Su Reid, Reader in Whorlton Benefice, writes:

We all ‘Live Christ’s Story’, or try to, in a particular time and in particular places.

We in the Whorlton Benefice in Stokesley Deanery are a group of eight villages. Our people now are farmers alongside doctors working in Teesside, and retired people and others of many callings. Our buildings and the fields around us tell us every day of both present and past: of new and old farming, of a squirearchy flourishing and declining with changing industries, of wars recent and ancient commemorated over centuries, of the Normans reshaping the world built by Saxons and Vikings.

Fifteen or so miles away is Middlesbrough, which did not exist two hundred years ago, and whose people live urban lives - seeing no fields or cows, no ripening crops, no ruined castle, and only the recent past around them.

How do we in one place live Christ’s story with people in a very different place, or they with us? How do people in Middlesbrough get to know us in rural North Yorkshire, or we them? It’s hard anyway, and harder in the time of Covid.

Elaine Curry lives in Easterside in Middlesbrough and is now an Ordinand studying at St Hild College, Mirfield. She ran a kids club, Starz, in Easterside for over ten years until Covid, and has kept in touch with those families throughout the time of pandemic. During the lockdowns, she did a rural ministry placement here in the Whorlton Benefice with our Rector, Revd Dr Robert Opala. She joined our Zoom services. She joined us in our church services when that was possible. We all became friends, and continue to be so.

So: on Tuesday August 10th Elaine hired a coach – thanks to a friend – and brought Starz children and mothers and friends – 33 children and 13 adults - out to Carlton-in-Cleveland. From there they walked, through fields and past cows, to Faceby for a picnic lunch; then on again to the ruined Norman church of Whorlton, to Whorlton Castle (also Norman, also ruined), and down to the Victorian Church of the Holy Cross built in 1877 by a local landowner for the growing village of Swainby, beside the Scugdale Beck. In Swainby there were comforting refreshments, crafts and building of castles inside and outside the wonderful modern Church Hall, and a bridge was built across the shallow beck. Then, after some singing rehearsals, there was a short service in the church, and a hot meal back in the Church Hall before the coach returned to take people home. Children and grown-ups from the villages and from Middlesbrough talked and played happily with each other. It didn’t rain much.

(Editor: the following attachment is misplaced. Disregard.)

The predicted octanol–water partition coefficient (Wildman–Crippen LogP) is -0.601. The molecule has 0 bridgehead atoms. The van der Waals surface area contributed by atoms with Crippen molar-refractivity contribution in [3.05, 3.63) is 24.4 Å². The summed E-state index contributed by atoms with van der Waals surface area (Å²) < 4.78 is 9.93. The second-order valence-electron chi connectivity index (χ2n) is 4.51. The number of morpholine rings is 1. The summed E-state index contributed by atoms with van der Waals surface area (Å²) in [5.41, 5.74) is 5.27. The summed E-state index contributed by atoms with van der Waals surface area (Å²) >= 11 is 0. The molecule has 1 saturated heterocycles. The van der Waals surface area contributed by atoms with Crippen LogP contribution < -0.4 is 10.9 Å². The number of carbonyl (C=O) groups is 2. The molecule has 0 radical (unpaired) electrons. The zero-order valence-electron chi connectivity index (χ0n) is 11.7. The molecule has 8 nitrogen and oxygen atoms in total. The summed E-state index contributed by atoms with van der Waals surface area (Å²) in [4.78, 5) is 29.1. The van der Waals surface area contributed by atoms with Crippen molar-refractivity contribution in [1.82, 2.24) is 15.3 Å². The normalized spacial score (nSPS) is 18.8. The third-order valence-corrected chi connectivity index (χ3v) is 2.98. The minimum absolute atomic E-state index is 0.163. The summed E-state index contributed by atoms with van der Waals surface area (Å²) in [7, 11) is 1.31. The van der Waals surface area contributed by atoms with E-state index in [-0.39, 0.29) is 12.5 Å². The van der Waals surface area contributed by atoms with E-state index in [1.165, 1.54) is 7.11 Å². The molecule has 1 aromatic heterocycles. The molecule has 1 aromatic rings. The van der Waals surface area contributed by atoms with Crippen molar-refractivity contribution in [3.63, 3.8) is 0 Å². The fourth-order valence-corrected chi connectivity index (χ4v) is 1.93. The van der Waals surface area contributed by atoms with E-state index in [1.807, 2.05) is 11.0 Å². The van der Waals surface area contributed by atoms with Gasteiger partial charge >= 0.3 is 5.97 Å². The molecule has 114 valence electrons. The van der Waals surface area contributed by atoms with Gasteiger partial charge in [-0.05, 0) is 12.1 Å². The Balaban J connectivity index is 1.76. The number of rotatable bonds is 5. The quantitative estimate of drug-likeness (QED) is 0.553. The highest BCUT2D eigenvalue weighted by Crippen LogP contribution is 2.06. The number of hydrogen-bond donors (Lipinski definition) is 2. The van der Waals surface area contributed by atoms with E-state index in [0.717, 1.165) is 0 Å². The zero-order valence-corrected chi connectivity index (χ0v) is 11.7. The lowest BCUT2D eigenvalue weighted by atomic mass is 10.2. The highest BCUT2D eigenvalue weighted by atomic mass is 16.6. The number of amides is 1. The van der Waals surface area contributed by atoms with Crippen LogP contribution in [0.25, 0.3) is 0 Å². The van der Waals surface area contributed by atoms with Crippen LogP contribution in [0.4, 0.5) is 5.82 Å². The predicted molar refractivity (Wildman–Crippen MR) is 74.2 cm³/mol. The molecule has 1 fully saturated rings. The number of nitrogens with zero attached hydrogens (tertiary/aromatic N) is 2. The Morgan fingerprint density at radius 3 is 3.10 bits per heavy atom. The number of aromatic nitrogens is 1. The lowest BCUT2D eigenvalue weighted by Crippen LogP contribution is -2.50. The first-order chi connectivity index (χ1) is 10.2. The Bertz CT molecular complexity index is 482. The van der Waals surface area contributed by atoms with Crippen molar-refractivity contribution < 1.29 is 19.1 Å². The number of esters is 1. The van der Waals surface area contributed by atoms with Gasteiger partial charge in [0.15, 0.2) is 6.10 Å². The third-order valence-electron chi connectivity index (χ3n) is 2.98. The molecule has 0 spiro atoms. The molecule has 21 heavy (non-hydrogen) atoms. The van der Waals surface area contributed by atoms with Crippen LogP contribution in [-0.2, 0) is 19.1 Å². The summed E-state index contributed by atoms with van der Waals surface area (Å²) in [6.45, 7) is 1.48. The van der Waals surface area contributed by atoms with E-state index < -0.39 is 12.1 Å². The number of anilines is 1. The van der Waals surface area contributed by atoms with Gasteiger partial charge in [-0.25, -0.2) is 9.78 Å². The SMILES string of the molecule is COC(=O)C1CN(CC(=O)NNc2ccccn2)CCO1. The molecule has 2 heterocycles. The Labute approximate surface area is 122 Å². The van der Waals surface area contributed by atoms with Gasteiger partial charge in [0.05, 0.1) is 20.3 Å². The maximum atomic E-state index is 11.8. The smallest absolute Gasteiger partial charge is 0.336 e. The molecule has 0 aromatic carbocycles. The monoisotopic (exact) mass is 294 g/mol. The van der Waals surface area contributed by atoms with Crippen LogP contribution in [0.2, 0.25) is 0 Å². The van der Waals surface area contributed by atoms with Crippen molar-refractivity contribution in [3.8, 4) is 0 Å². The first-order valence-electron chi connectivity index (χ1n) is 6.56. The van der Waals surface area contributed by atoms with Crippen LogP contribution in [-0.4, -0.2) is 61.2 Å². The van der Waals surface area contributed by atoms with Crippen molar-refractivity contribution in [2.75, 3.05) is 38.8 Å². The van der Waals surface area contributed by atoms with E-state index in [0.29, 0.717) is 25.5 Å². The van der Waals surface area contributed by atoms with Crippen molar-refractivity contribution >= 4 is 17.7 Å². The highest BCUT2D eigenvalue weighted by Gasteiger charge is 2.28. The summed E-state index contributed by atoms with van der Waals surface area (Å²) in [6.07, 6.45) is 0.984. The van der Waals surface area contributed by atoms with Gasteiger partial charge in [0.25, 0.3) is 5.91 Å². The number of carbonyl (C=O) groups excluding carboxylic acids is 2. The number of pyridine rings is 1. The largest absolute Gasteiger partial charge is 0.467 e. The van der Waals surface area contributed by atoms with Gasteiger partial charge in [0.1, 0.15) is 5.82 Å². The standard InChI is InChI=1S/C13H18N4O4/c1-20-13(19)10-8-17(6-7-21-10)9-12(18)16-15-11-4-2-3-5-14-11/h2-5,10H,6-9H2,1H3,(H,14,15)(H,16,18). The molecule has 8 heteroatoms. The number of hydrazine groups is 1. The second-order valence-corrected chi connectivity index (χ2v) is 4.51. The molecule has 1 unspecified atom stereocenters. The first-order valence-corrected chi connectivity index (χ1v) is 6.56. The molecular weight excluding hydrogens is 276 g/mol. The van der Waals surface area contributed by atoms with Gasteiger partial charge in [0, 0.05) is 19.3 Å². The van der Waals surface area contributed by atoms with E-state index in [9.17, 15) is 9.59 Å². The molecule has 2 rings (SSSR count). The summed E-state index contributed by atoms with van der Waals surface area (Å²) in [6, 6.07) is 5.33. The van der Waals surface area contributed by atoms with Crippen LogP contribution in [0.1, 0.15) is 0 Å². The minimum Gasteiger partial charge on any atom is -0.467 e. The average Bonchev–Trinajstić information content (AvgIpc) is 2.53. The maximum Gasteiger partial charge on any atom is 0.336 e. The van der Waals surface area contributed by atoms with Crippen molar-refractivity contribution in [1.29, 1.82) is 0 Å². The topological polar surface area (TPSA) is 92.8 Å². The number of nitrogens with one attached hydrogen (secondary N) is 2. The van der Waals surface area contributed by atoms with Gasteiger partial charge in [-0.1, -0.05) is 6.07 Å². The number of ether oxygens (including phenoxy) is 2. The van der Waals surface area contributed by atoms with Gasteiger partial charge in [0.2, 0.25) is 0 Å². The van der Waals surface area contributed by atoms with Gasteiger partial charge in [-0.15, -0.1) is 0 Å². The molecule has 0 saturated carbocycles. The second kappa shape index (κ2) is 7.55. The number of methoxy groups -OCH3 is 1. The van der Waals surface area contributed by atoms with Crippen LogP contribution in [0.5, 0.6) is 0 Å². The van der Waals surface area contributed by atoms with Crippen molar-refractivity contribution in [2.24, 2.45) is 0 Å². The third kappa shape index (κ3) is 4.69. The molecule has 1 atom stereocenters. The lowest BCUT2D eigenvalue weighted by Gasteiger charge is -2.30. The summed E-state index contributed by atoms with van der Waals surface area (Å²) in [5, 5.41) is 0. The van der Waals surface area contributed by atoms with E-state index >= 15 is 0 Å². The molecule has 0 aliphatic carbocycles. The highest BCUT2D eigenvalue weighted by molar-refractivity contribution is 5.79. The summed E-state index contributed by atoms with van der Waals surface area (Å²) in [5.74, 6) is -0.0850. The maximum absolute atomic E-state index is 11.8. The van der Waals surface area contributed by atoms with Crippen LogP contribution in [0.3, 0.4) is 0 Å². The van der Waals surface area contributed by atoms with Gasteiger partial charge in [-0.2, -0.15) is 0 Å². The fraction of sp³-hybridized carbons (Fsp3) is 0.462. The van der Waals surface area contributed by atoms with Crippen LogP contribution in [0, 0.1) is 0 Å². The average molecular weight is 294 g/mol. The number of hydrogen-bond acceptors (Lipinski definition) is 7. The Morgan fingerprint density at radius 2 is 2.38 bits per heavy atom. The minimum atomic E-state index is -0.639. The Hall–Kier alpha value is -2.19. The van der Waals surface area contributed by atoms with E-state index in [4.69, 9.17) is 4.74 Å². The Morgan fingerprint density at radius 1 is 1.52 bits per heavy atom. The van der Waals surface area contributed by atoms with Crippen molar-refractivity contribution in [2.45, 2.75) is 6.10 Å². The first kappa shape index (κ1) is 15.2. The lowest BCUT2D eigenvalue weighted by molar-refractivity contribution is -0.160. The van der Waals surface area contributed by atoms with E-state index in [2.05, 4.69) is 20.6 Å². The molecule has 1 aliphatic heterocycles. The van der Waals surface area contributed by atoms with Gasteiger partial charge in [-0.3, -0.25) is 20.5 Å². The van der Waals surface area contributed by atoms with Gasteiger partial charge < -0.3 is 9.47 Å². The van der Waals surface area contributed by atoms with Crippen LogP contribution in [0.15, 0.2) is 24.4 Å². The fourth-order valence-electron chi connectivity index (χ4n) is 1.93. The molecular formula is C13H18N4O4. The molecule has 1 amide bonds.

Elaine writes this: ‘Whilst I was on placement, the families would ask me where I was training and ask me lots of questions about my placement churches. And about what I am learning. This got me praying and thinking. I felt sad I couldn't take them with me. God said ‘Take them with you for a day out’. So I organised an adventure day with Lorna, Andrea, Diana, the Revd Lisa and the Revd Robert so that the families of Easterside can meet the rural churches were I have been over the past year and half. The Whorlton Benefice made us feel so welcome. … I felt God say ‘build a bridge’, and wanted both urban and rural people to get to know each other personally. I wanted to take the Easterside families I have had the pleasure to get to know along with me. They are part of my journey from the very beginning. They are really behind me in my vocation.’

We in small rural congregations are very threatened by falling incomes and falling numbers of regular worshippers actually in church. But we are not islands! Our work in our villages, and our friendships with people living in very different places, are surely major contributions to the life of Christ’s story? All our lives are enriched by this day together. We hope to build more bridges in this way – and so to share Christ’s story in real time.